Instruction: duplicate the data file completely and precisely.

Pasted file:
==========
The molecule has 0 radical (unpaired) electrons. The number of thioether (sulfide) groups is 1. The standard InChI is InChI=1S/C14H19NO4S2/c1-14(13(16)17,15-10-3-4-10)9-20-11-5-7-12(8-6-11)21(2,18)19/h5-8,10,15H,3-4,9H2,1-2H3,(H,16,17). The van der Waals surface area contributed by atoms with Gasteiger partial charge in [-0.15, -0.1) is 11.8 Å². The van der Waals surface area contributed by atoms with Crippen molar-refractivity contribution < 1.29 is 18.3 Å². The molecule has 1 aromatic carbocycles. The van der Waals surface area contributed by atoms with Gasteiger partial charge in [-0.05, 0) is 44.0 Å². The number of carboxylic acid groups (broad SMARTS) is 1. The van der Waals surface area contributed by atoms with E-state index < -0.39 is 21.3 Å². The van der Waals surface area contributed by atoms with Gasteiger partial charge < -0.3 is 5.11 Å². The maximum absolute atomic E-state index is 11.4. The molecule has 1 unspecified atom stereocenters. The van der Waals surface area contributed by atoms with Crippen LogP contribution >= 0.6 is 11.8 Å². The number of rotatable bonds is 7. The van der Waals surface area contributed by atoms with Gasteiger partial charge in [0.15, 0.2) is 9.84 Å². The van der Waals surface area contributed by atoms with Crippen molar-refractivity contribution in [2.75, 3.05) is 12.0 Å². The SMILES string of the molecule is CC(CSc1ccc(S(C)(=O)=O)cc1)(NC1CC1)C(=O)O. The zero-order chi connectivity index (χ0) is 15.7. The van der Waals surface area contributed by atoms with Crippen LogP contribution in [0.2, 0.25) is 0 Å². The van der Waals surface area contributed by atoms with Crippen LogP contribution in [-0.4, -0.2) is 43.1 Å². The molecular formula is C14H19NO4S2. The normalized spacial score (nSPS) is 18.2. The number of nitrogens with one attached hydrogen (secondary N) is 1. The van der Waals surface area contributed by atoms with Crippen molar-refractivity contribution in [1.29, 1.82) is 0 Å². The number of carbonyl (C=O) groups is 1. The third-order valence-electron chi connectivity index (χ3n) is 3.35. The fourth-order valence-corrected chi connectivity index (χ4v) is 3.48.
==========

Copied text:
The molecule has 0 radical (unpaired) electrons. The number of thioether (sulfide) groups is 1. The standard InChI is InChI=1S/C14H19NO4S2/c1-14(13(16)17,15-10-3-4-10)9-20-11-5-7-12(8-6-11)21(2,18)19/h5-8,10,15H,3-4,9H2,1-2H3,(H,16,17). The van der Waals surface area contributed by atoms with Gasteiger partial charge in [-0.15, -0.1) is 11.8 Å². The van der Waals surface area contributed by atoms with Crippen molar-refractivity contribution < 1.29 is 18.3 Å². The molecule has 1 aromatic carbocycles. The van der Waals surface area contributed by atoms with Gasteiger partial charge in [-0.05, 0) is 44.0 Å². The number of carboxylic acid groups (broad SMARTS) is 1. The van der Waals surface area contributed by atoms with E-state index < -0.39 is 21.3 Å². The van der Waals surface area contributed by atoms with Gasteiger partial charge < -0.3 is 5.11 Å². The maximum absolute atomic E-state index is 11.4. The molecule has 1 unspecified atom stereocenters. The van der Waals surface area contributed by atoms with Crippen LogP contribution >= 0.6 is 11.8 Å². The number of rotatable bonds is 7. The van der Waals surface area contributed by atoms with Gasteiger partial charge in [0.15, 0.2) is 9.84 Å². The van der Waals surface area contributed by atoms with Crippen molar-refractivity contribution in [2.75, 3.05) is 12.0 Å². The SMILES string of the molecule is CC(CSc1ccc(S(C)(=O)=O)cc1)(NC1CC1)C(=O)O. The zero-order chi connectivity index (χ0) is 15.7. The van der Waals surface area contributed by atoms with Crippen LogP contribution in [0.2, 0.25) is 0 Å². The van der Waals surface area contributed by atoms with Crippen LogP contribution in [-0.4, -0.2) is 43.1 Å². The molecular formula is C14H19NO4S2. The normalized spacial score (nSPS) is 18.2. The number of nitrogens with one attached hydrogen (secondary N) is 1. The van der Waals surface area contributed by atoms with Crippen molar-refractivity contribution in [1.29, 1.82) is 0 Å². The number of carbonyl (C=O) groups is 1. The third-order valence-electron chi connectivity index (χ3n) is 3.35. The fourth-order valence-corrected chi connectivity index (χ4v) is 3.48.